The accuracy of your rifle depends on you, and it is important to sight it properly so you can hit your target every single time, whether it is long distance or tight clusters. Some people have a very difficult time with sighting, but it really doesn’t have to be that way.
As long as you know how to sight in your rifle and zero it properly, you will be able to vastly improve your chances of hitting your targets every single time without fail.
The first step in the process of sighting your rifle is to mount the scope. Take your rifle and mount the scope with mounts that can handle all of the recoil that your rifle delivers. This step is extremely important if you are shooting a 30-06 and you are using a .22 scope on it, because the results can be disastrous.
If you want to avoid your scope flying off your rifle and injuring yourself or someone around you, it is important to mount it properly. The mounts on your rifle should be very tight; use locktite on the screws if you feel it is necessary.
You will need to gather certain materials when sighting your rifle, including padding so you aren’t aching and sore by the time you go home, and it will also help to protect the finish your rifle. A rifle rest or even just some sandbags will work for adding stability and minimizing any error.
Make sure that you are starting with at least a hundred rounds of ammunition. A bore sighter will also be necessary; they can be purchased for about $20-50 and they can make the sighting process a lot easier overall. You should also have some screwdrivers for adjusting the scope on your rifle as well as targets to shoot at.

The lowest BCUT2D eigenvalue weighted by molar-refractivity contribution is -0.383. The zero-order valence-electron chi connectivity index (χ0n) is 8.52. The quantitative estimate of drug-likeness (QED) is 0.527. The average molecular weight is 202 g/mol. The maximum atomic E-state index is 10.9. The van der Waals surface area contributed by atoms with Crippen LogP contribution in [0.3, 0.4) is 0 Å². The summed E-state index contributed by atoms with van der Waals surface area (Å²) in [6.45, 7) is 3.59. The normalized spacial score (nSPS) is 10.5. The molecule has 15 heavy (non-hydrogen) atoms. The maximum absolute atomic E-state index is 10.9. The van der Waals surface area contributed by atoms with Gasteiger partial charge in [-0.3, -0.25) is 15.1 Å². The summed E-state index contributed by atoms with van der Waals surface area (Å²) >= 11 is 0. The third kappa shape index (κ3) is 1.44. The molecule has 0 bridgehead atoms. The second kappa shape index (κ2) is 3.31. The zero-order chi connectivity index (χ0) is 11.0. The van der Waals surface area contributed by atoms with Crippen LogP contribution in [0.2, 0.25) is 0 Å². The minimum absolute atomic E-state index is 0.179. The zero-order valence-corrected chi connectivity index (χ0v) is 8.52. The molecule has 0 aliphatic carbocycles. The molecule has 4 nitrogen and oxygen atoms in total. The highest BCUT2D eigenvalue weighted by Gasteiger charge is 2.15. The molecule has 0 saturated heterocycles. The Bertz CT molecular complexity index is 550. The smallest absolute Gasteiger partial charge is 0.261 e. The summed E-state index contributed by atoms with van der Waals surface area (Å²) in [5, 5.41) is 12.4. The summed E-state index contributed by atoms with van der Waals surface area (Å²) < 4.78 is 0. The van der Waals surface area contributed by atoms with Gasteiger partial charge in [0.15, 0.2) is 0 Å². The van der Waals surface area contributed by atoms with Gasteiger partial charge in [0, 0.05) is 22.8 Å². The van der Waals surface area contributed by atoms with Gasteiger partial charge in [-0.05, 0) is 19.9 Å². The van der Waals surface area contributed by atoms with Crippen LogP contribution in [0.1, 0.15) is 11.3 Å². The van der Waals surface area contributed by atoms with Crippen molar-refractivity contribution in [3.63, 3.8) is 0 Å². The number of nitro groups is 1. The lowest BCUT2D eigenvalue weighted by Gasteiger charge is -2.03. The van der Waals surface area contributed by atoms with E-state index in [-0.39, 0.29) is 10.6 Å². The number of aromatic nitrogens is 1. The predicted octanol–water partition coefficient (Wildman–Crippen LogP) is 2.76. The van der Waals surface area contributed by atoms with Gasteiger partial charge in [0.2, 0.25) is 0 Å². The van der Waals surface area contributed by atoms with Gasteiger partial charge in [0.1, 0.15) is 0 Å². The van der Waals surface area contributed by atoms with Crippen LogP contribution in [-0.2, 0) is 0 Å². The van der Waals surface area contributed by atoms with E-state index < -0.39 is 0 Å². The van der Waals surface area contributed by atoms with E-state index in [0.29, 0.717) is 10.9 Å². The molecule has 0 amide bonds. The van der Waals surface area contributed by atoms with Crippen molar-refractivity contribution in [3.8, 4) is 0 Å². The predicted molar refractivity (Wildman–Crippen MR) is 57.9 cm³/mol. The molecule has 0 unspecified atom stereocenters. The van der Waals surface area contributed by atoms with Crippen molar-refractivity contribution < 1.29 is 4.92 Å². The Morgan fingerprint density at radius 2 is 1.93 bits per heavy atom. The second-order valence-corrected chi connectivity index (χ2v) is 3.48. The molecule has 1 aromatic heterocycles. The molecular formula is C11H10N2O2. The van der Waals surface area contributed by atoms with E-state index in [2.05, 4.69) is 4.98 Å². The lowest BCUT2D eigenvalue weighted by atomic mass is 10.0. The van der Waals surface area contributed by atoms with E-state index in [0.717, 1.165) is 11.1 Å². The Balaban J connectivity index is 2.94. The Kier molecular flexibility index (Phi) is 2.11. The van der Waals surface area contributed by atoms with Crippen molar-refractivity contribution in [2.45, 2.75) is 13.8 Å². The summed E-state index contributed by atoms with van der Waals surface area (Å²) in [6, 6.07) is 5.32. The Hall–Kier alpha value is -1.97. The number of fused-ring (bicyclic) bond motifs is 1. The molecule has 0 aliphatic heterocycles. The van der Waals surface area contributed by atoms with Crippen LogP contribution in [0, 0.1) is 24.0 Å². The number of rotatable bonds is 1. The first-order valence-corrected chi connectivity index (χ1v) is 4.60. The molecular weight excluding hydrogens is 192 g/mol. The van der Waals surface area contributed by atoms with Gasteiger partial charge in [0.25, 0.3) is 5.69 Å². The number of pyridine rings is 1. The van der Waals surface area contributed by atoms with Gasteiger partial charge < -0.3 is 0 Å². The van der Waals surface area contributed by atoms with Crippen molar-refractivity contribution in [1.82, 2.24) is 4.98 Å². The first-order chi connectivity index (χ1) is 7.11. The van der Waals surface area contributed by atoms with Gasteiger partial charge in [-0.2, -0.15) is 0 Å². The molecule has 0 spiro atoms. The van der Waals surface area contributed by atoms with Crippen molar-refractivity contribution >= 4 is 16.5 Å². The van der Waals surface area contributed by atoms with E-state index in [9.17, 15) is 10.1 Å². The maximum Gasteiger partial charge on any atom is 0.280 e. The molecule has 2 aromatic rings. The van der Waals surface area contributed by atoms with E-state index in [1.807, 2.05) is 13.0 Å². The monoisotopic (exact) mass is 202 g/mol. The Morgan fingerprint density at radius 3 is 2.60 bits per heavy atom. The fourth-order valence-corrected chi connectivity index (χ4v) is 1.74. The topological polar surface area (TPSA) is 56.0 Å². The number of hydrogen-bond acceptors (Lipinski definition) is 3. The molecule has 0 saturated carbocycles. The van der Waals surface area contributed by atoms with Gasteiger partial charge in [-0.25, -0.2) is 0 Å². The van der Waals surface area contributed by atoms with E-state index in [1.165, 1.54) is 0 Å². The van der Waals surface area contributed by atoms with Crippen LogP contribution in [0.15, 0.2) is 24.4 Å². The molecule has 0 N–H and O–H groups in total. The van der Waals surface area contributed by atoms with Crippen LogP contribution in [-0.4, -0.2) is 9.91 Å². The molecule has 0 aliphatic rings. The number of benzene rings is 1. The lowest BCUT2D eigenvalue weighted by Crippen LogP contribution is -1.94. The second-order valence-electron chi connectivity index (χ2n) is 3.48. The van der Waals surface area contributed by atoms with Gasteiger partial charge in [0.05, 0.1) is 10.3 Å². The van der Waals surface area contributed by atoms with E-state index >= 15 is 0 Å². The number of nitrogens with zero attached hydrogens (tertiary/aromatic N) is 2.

Get a pair of binoculars to take with you so you can see the target clearly before aiming your gun. If you plan on using a tripod on your rifle, put the binoculars on your scope.
The next step involves bore sighting your rifle. If you are on a shooting range, set your target at 25 yards and 100 yards. Make sure the rifle is adequately secure on sandbags or something else stable.
If you are using a bolt-action rifle, you will need to remove the bolt and look down the bore, aligning it with the target properly. If you happen to be using a single-shot rifle, you will need to pen the action.
Adjust the rifle stand so that the 100-yard target is showing in the center of your view when looking through the breech end. Without moving your rifle at all, adjust the scope that the cross-hairs match up perfect on the same object in the distance. You have just bore-sighted your rifle to 100 yards.
Once you have bore-sighted your rifle, replace the bolt and set your scope so that it is on the highest magnification while still getting a clear view through it. Take a breath and fire one round at the center of your 25-yard target so you can see just how accurate it is.
Unload your rifle and take a look at the target you have hit through a pair of binoculars. Locate the shot grouping on the target so you can find out what you need to do when making the necessary adjustments.
If the bullet you fired hit the bottom left corner of the target, you will have to adjust your scope up and to the right. Keep making the necessary adjustments to your scope until you are able to hit the center of the target.
After the barrel of your rifle has cooled down all the way, get yourself into a comfortable position and fire three shots, aiming very carefully and taking your time.
Check the grouping of your shots on the target and adjust the sight so when it is aimed at the center of the target it hits about 3” above the center. Doing this will provide you with the most effective maximum range. By taking the time to properly sight your rifle, you will increase your chances of accurate shots ten fold.